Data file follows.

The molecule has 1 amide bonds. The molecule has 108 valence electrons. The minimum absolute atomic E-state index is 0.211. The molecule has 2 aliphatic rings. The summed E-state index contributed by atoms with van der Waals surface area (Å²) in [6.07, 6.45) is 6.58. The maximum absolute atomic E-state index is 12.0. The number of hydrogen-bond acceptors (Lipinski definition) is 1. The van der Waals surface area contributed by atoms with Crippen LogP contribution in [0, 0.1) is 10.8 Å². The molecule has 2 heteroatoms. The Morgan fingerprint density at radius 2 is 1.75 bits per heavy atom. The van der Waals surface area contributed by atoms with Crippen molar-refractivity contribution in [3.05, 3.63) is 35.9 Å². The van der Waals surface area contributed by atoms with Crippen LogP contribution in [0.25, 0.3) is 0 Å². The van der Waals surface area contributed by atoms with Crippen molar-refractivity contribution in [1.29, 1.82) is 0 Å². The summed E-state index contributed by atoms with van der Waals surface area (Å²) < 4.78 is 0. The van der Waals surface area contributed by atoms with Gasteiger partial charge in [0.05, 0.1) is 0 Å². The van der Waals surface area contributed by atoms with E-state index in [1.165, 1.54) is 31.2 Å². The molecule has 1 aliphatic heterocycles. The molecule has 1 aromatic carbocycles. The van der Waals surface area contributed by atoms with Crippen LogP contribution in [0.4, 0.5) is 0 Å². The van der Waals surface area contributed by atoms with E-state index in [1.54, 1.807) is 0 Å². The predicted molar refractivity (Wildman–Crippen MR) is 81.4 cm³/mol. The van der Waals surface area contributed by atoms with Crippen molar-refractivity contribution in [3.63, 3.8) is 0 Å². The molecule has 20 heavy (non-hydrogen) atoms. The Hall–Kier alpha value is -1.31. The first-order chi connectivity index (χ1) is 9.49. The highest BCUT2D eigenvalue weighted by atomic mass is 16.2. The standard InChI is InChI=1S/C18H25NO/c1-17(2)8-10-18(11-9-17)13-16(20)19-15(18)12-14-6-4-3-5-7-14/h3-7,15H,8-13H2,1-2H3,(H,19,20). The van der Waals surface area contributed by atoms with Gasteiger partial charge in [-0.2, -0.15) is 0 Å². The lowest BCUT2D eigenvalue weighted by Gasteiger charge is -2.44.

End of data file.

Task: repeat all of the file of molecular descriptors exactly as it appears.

The molecule has 1 amide bonds. The molecule has 108 valence electrons. The minimum absolute atomic E-state index is 0.211. The molecule has 2 aliphatic rings. The summed E-state index contributed by atoms with van der Waals surface area (Å²) in [6.07, 6.45) is 6.58. The maximum absolute atomic E-state index is 12.0. The number of hydrogen-bond acceptors (Lipinski definition) is 1. The van der Waals surface area contributed by atoms with Crippen LogP contribution in [0, 0.1) is 10.8 Å². The molecule has 2 heteroatoms. The Morgan fingerprint density at radius 2 is 1.75 bits per heavy atom. The van der Waals surface area contributed by atoms with Crippen molar-refractivity contribution in [3.05, 3.63) is 35.9 Å². The van der Waals surface area contributed by atoms with Crippen LogP contribution in [0.25, 0.3) is 0 Å². The van der Waals surface area contributed by atoms with Crippen molar-refractivity contribution in [1.29, 1.82) is 0 Å². The summed E-state index contributed by atoms with van der Waals surface area (Å²) < 4.78 is 0. The van der Waals surface area contributed by atoms with Gasteiger partial charge in [0.05, 0.1) is 0 Å². The van der Waals surface area contributed by atoms with E-state index in [1.165, 1.54) is 31.2 Å². The molecule has 1 aliphatic heterocycles. The molecule has 1 aromatic carbocycles. The van der Waals surface area contributed by atoms with Crippen LogP contribution in [0.4, 0.5) is 0 Å². The van der Waals surface area contributed by atoms with E-state index in [1.54, 1.807) is 0 Å². The predicted molar refractivity (Wildman–Crippen MR) is 81.4 cm³/mol. The van der Waals surface area contributed by atoms with Crippen molar-refractivity contribution in [3.63, 3.8) is 0 Å². The molecule has 20 heavy (non-hydrogen) atoms. The Hall–Kier alpha value is -1.31. The first-order chi connectivity index (χ1) is 9.49. The highest BCUT2D eigenvalue weighted by atomic mass is 16.2. The standard InChI is InChI=1S/C18H25NO/c1-17(2)8-10-18(11-9-17)13-16(20)19-15(18)12-14-6-4-3-5-7-14/h3-7,15H,8-13H2,1-2H3,(H,19,20). The van der Waals surface area contributed by atoms with Gasteiger partial charge in [-0.2, -0.15) is 0 Å². The lowest BCUT2D eigenvalue weighted by Gasteiger charge is -2.44.